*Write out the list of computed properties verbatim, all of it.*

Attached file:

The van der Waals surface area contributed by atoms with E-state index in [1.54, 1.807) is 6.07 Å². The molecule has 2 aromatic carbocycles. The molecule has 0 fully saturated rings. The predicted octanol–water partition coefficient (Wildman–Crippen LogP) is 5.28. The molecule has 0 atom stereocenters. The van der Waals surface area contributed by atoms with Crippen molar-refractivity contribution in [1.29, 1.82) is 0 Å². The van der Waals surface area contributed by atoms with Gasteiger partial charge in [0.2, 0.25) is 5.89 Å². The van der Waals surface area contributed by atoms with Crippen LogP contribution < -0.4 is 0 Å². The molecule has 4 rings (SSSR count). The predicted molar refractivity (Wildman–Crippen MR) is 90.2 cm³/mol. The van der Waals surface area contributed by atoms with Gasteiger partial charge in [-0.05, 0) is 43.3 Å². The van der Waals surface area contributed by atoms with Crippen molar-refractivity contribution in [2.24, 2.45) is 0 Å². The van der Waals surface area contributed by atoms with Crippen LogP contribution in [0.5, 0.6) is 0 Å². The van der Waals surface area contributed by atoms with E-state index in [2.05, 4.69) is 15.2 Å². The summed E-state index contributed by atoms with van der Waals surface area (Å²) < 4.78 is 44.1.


The van der Waals surface area contributed by atoms with E-state index in [1.54, 1.807) is 6.07 Å². The molecule has 2 aromatic carbocycles. The molecule has 0 fully saturated rings. The predicted octanol–water partition coefficient (Wildman–Crippen LogP) is 5.28. The molecule has 0 atom stereocenters. The van der Waals surface area contributed by atoms with Crippen molar-refractivity contribution in [1.29, 1.82) is 0 Å². The van der Waals surface area contributed by atoms with Gasteiger partial charge in [0.2, 0.25) is 5.89 Å². The van der Waals surface area contributed by atoms with Crippen LogP contribution < -0.4 is 0 Å². The molecule has 4 rings (SSSR count). The predicted molar refractivity (Wildman–Crippen MR) is 90.2 cm³/mol. The van der Waals surface area contributed by atoms with Gasteiger partial charge in [-0.05, 0) is 43.3 Å². The van der Waals surface area contributed by atoms with Crippen molar-refractivity contribution in [2.24, 2.45) is 0 Å². The van der Waals surface area contributed by atoms with Crippen LogP contribution in [0.5, 0.6) is 0 Å². The van der Waals surface area contributed by atoms with E-state index in [2.05, 4.69) is 15.2 Å². The summed E-state index contributed by atoms with van der Waals surface area (Å²) < 4.78 is 44.1.